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Dennis R. Melton by Dennis R. Melton

I'd like to address the age-old arguement that a serious business needs their own domain. I have never taken the popular view on this topic.

It is my not-so-humble (and not-so-popular) opinion that the only time a business needs a virtual domain is if they are marketing the website in broadcast media, ie: radio, television, etc., where their prospects are not likely to be at a computer keyboard or have a pen and paper at hand. If you are listening to a radio commercial for "the Tablelamp Company" and are told to "Visit our webpage at" and are in your car at the time, sure it came in handy. If the ad were in a newspaper, magazine, phone book, etc., and the ad were intriguing enough to warrant inspection, the ad would have been taken to the computer and the URL copied to the browser's location line. Period.

If your company isn't something that will be readily remembered anyway, like "" but is, for instance, "" or even "" all of that memorability is lost. Mr. Morissey would've been better off to call his company "", at least on the web. If you are counting on your URL being remembered until surfers get home to key it in, you had better drop the vanity and make it stick in their memory. "" will survive the drive, as they say, but "" hasn't a chance. (For one thing, they need a car loan, not an empire.) Another likely casualty is the acronym. They have to remember the name of your company to remember the letters that make up your nickname.

I get the impression at times that domain names have all but replaced vanity license plates. Really, isn't "" just a little silly?

Realistically, the majority of us by far are marketing to the wired masses who are either coming in contact with our ads via banners on other sites, search engines results, exchanged links or link lists. No typing whatsoever required. Also no memory. Hypertext links to your site have made all of that memorability unnecessary for the most part anyway, at least when marketing on the web.

I will take this one-sided discussion a step further and state that any business that can afford radio or television airtime can pretty well afford their own domain. Plain and simple. And that leaves a couple of other very important factions of the online business community, being those who aren't particularly well financed but still offer a valuable product and good service, and the extremely practical and prudent.

By now most people are aware that they can house their site on their isp's domain for a fraction of the cost of a virtual domain account. And, realistically, if there is no keyboarding and no memory required, what difference does it make if a commercial webpage is at "" or ""? Chances are your prospect will simply click through to you anyway and, if you amused and/or amazed them, drop a bookmark. Over and done.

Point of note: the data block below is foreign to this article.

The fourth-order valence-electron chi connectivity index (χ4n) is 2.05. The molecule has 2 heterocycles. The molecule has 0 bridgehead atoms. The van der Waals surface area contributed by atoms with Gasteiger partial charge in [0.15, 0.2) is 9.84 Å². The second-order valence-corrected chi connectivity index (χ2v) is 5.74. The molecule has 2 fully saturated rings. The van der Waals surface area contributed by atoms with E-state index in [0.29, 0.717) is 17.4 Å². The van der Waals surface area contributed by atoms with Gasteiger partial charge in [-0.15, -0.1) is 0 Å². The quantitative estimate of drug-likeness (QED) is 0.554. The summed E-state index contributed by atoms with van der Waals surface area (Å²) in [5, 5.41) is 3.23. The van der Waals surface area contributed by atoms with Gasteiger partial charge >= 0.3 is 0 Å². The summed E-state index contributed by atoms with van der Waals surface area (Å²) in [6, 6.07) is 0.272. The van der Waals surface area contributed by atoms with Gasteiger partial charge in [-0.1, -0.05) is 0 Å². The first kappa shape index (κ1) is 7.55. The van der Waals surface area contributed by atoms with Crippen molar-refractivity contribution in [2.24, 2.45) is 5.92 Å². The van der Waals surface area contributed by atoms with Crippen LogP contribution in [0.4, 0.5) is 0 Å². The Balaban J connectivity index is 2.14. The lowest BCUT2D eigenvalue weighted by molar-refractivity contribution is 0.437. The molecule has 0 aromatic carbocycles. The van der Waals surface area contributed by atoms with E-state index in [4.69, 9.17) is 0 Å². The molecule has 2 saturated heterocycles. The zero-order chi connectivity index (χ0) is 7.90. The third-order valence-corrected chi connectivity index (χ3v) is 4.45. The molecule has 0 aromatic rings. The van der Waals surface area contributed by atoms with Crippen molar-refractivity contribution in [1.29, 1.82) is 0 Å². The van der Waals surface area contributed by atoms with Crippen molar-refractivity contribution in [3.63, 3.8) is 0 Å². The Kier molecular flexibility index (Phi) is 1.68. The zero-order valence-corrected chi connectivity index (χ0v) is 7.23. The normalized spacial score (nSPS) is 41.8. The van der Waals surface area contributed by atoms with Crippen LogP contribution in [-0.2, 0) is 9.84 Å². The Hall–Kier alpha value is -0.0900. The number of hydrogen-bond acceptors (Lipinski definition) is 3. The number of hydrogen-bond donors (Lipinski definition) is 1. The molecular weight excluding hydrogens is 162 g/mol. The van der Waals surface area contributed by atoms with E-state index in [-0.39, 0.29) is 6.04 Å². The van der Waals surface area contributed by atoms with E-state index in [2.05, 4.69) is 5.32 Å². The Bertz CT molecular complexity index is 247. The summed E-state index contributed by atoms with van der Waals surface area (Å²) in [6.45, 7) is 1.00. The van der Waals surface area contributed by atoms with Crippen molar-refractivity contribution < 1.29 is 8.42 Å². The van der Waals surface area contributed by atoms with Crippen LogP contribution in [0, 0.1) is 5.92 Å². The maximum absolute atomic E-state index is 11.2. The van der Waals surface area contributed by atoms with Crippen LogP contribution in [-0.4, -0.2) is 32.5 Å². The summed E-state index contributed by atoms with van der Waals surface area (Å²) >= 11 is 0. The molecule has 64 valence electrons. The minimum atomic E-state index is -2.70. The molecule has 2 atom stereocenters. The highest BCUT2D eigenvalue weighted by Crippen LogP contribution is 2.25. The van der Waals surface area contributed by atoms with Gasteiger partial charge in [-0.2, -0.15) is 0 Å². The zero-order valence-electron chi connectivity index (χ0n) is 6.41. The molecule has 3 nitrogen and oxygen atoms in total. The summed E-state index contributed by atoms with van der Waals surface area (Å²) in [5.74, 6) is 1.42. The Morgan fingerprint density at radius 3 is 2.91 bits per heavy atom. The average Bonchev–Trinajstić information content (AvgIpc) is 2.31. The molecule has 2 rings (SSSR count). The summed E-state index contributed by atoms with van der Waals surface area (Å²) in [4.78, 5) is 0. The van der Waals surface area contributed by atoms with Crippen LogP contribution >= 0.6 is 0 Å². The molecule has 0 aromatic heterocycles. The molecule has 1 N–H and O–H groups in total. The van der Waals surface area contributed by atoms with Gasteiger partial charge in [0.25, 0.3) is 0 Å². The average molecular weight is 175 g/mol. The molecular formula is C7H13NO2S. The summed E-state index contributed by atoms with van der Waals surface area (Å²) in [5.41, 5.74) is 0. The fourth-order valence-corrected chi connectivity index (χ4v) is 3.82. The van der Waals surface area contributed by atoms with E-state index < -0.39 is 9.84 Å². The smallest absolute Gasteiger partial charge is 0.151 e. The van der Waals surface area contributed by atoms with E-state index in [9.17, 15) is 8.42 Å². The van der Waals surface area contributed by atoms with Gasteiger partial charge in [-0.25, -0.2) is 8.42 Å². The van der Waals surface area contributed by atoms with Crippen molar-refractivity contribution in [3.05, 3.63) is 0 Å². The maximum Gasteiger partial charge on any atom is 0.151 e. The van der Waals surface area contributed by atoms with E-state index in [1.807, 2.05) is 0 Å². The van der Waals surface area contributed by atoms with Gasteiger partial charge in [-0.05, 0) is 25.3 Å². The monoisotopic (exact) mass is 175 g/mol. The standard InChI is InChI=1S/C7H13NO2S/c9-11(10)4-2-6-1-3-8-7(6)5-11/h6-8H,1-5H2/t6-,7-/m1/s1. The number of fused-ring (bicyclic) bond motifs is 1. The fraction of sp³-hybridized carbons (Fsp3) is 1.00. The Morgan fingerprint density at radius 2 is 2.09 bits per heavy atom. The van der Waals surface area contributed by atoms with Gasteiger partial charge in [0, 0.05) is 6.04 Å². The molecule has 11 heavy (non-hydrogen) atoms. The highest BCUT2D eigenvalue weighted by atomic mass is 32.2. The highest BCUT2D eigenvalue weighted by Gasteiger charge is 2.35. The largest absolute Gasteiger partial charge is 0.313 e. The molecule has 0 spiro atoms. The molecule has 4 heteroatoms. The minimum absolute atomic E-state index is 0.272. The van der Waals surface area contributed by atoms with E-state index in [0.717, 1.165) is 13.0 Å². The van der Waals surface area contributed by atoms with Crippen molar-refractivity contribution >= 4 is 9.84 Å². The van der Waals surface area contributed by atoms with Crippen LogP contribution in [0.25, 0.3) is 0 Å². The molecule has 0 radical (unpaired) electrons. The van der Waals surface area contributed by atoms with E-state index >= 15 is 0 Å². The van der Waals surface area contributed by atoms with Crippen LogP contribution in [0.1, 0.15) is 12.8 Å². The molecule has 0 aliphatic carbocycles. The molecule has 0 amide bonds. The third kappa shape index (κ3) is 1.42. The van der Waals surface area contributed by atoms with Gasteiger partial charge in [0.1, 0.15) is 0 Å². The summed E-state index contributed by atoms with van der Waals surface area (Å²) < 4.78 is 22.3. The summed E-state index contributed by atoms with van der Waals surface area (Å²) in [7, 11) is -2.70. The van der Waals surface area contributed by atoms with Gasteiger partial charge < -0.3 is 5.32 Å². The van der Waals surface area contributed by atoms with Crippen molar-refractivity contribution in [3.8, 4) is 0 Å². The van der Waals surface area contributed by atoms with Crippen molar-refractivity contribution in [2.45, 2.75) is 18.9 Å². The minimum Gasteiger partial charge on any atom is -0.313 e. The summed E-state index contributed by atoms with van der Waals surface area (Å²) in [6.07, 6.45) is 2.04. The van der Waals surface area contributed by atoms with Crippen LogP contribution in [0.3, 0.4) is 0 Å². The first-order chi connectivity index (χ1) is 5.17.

Conversely, there is the valid issue of "imaging" to consider. Being a practitioner of the advertising and marketing arts for over half of my life, I am well aware of the value of imaging. You print your brochures on paper stock that feels good in your prospects' hand and you go all out decorating your lobby to make your clients feel comfortable. Maybe even serve them designer coffee when they visit. You also hire the most reputable professionals you can find to make sure your marketing materials communicate the image you choose to convey. If your firm needs to identify side-by-side with your largest competitors, chances are you should have your own domain name. Then again, chances are you should change your name from "Mike's Cabinets" to "CabinetArt" while you're at it.

In reality, at least on the web, you are marketing to a global, or at the very least, national market. We don't know your competitor unless they are huge. (We'll also never grace your lobby and can't smell the coffee from here.) If you are competing with the big guys you more than likely can afford your own domain. You more than likely can also pay people to read articles like this one instead of taking a personal interest in your web marketing campaign. Obviously, this has been written for the businessperson who is looking to sharpen their edge and get all that the web has to offer. I propose that you can do that without breaking the bank, and subdomains is just one of the corners I am not the least reluctant to advise my clients to cut.

In summary, my feeling is that, particularly for small or startup businesses, a virtual domain account is unnecessary. Do your imaging on the web with interesting and informative content and visually dynamic graphics and leave the vanity domain names to those who can afford to be a little less serious about overhead.

Article by Dennis Melton, President of The DMD Group of Creative Companies. The cornerstone of the organization, Dennis Melton Design, has been providing creative solutions to marketing challenges for 26 years.

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